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[Ipsec] STRAW POLL: Handling of fragments in RFC-2401bis (section 7)

There has been quite a bit of discussion on the ipsec wg mailing list
concerning how IPSEC (The Next Generation) should handle fragmentation
in tunnel mode.  The controversy has been over what sort of support
IPSEC implementations should have for supporting policies that require
the use of different SA's based on the TCP or UDP port of the packet in
question.  Now, to keep things in perspective, I should note here at
this point that it's not clear how many (if any) implementations
actually support per-port SA's in tunnel mode, and if any end-users
would actually find this useful in practice.

The text in question can be found in section 7 of
draft-ietf-rfc2401bis-02.txt.  Method #1 in section 7 describes how
fragmentation in tunnel mode should work in the case when the SA's have
been configured to pass without regard to port number, ICMP type/code,
or Mobility Header type.  This is a fairly simple case, and there is
working group consensus this a MUST implement.  (It also is what I
suspect 99.97% users are using today.)

Methods #2 and #3 describe different ways of supporting the fragments in
tunnel mode when there is a desire to have SA's that differentiate on
the basis of port number, ICMP type/code, etc.  Method #2 specifies that
non-initial fragments should be sent to a separate SA (which is
designated to receive packets with OPAQUE port numbers).   This method
is ideal for high-speed IPSEC implementations (that still want to
support per-port SA's as well as fragments). 

Method #3 specifies that implementation perform what is essentially
stateful fragment inspection so that fragments can be dispatched to the
correct SA.  This method is needed if it is a requirement to enforce
policies where all data sent to certain ports MUST be encrypted, while
all data sent to other ports MUST NOT be encrypt, but perhaps only
integrit protected.

The question before the IPSEC working group is then whether Methods #2
and #3 should be a MAY, SHOULD, or MUST implement.  Since there are
multiple choices before us, let me try to approach this question from a
different directions:

Some people have argued that both should be MAY; presumably these are
people who are not conviced of the utility of having per-port SA's in
tunnel mode.  Others have expressed the belief that at least one of
Method #2 or #3 should be mandatory to implement, so that there is some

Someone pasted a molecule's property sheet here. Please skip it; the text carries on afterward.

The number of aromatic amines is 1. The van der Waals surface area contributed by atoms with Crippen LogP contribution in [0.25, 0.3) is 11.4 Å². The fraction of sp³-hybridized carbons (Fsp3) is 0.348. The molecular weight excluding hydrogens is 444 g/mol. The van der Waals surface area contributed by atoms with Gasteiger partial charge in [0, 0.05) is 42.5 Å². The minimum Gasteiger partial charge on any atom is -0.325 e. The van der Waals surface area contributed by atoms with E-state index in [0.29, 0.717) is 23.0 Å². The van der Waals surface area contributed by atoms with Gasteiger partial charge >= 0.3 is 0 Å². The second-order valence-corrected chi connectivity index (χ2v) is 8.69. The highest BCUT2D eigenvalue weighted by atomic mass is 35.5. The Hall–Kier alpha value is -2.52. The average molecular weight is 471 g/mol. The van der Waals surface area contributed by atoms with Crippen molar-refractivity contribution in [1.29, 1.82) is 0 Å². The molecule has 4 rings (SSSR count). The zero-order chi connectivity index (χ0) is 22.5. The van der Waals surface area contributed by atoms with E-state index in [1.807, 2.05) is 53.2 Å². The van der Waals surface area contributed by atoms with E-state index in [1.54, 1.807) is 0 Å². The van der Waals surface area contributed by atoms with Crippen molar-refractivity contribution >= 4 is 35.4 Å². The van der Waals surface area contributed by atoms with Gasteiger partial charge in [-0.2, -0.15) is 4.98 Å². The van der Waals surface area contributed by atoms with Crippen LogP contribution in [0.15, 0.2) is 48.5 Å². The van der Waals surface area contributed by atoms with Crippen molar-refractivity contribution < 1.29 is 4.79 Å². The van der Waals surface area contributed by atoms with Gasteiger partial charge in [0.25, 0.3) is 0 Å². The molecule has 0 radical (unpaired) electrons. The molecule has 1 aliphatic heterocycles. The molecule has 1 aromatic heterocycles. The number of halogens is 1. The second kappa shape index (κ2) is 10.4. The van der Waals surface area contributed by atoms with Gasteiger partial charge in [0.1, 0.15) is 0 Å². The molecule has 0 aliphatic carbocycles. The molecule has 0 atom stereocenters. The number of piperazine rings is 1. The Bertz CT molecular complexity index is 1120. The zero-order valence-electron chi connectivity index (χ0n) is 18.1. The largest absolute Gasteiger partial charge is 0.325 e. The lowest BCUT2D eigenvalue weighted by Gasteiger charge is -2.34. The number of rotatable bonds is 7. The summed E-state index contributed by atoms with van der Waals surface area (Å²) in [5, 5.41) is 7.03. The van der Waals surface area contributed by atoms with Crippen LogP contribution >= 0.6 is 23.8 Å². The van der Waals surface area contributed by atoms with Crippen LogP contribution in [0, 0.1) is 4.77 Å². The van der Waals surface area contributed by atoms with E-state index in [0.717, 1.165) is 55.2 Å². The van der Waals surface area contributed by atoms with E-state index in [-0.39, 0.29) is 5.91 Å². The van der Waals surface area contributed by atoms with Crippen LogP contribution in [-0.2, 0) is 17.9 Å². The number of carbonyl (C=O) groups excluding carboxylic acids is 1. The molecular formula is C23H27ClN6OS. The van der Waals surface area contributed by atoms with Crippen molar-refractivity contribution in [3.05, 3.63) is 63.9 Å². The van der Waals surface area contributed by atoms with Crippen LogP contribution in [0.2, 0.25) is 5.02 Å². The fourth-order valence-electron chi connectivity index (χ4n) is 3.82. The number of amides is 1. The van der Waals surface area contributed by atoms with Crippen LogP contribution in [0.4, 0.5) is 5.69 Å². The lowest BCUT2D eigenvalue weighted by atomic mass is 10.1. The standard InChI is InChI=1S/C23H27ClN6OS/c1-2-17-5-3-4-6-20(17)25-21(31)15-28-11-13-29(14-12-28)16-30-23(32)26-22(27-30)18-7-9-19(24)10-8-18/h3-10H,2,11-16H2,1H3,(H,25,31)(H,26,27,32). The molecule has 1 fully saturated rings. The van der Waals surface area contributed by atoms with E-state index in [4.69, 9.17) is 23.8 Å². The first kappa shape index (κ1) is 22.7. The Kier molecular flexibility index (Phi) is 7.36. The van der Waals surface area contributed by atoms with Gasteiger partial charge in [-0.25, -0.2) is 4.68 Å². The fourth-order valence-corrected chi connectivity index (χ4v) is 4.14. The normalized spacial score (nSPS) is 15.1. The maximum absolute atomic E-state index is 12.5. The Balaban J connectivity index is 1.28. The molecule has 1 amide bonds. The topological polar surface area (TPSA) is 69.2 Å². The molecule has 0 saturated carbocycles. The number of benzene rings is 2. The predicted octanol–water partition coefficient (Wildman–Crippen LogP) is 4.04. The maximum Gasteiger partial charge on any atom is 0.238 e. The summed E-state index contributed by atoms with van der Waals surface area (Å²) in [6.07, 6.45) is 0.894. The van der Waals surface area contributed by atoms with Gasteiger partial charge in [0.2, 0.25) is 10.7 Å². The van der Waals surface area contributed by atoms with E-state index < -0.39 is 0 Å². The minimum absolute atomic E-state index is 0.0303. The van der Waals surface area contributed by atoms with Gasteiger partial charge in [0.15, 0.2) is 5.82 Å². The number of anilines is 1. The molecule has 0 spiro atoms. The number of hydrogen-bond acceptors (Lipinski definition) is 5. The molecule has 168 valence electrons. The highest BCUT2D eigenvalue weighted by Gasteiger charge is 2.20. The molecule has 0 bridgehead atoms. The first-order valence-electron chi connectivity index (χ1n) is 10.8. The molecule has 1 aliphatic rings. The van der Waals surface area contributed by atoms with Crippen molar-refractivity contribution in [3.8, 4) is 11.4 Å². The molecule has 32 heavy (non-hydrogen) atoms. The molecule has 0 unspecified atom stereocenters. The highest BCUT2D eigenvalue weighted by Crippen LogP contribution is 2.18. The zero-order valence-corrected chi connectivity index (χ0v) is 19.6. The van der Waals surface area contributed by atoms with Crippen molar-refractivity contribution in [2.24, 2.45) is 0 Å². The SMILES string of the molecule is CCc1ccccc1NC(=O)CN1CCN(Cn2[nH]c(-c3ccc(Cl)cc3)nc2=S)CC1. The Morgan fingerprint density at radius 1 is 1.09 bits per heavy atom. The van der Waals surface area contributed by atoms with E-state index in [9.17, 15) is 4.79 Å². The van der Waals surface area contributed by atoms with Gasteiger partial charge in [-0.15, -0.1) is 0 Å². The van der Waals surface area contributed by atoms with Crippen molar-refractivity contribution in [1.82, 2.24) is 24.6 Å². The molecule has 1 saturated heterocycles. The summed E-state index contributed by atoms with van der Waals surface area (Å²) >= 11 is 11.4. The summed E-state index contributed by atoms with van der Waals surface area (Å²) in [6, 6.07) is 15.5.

way of interoperably way of supporting per-port SA's and fragmentation
at the same time.

QUESTION 1:  Select one of the following

   ____ Both Methods #2 and Method #3 should be a MAY

   ____ One or both of Methods #2 and #3 should be a SHOULD or a MUST

	   ___ Method #2 (non-initial fragments get sent to an OPAQUE
		SA) should be be SHOULD or MUST

	   ___ Method #3 (stateful fragment inspection) should be 

	   ___ Both Method #2 and #3 should be SHOULD or MUST

Another point which has been discussed is how difficult it is to
implement stateful fragment inspection.  Tero has pointed out that his
implementation has supported this for quite some time, and it isn't
particularly difficult.  Steve Kent has expressed a concern that
requiring stateful packet inspection might be too much of a burden for
high speed implementation.  Steve was willing to compromise with a
Method #3 being a SHOULD, since that would still give wiggle room for
implementations to not implement #3.  Others have been concerned that
many other implementations have not implemented stateful fragment
inspection, and it might be too burdensome even to strongly encourage
implementation of Method #3 by making it a SHOULD.

(In contrast, method #2 is very easy to implement, although it is
admittedly less featureful than #3.)

QUESTION 2:  Should Method #2 (non-initial fragments) be: 

	(you may pick more than one)

	___ MUST


	___ MAY

QUESTION 3:  Should Method #3 (stateful fragment inspection) be: 

	(you may pick more than one)

	___ MUST


	___ MAY

Please respond to this straw poll by the end of this week (May 28th).

						- Ted

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